An electrically regeneratable battery of electrochemical cells for capacitive deionization (including electrochemical purification) and regeneration of electrodes is operated at alternate polarities during consecutive cycles. In other words, after each regeneration step operated at a given polarity in a deionization-regeneration cycle, the polarity of the deionization step in the next cycle is maintained. In one embodiment, two end electrodes are arranged one at each end of the battery, adjacent to end plates. An insulator layer is interposed between each end plate and the adjacent end electrode. Each end electrode includes a single sheet of conductive material having a high specific surface area and sorption capacity, preferably a sheet formed of carbon aerogel composite. The battery further includes a plurality of generally identical double-sided intermediate electrodes that are equidistally separated from each other, between the two end electrodes. As the electrolyte enters the battery of cells, it flows through a continuous open serpentine channel defined by the electrodes, substantially parallel to the surfaces of the electrodes. By polarizing the cells, ions are removed from the electrolyte and are held in the electric double layers formed at the carbon aerogel surfaces of the electrodes. As the electrodes of each cell of the battery are saturated with the removed ions, the battery is regenerated electrically at a reversed polarity from that during the deionization step of the cycle, thus significantly minimizing secondary wastes.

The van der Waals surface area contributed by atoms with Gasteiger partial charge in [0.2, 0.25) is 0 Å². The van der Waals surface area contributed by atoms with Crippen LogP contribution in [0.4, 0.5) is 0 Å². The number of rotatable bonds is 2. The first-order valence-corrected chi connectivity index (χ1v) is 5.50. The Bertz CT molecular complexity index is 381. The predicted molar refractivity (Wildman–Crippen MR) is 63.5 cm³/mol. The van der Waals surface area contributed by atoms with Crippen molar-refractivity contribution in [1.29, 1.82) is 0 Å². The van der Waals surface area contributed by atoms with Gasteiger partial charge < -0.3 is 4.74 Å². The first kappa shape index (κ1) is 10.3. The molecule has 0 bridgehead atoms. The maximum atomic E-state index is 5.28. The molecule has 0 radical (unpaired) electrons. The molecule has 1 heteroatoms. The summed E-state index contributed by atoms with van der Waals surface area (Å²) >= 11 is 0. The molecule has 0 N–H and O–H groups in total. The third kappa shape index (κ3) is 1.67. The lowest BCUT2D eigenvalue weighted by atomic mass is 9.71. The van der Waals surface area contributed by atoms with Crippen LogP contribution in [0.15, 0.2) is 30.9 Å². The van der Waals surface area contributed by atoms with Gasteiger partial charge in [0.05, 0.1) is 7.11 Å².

The United States Government has rights in this invention pursuant to Contract No. W-7405-ENG-48 between the United States Department of Energy and the University of California for the operation of Lawrence Livermore National Laboratory.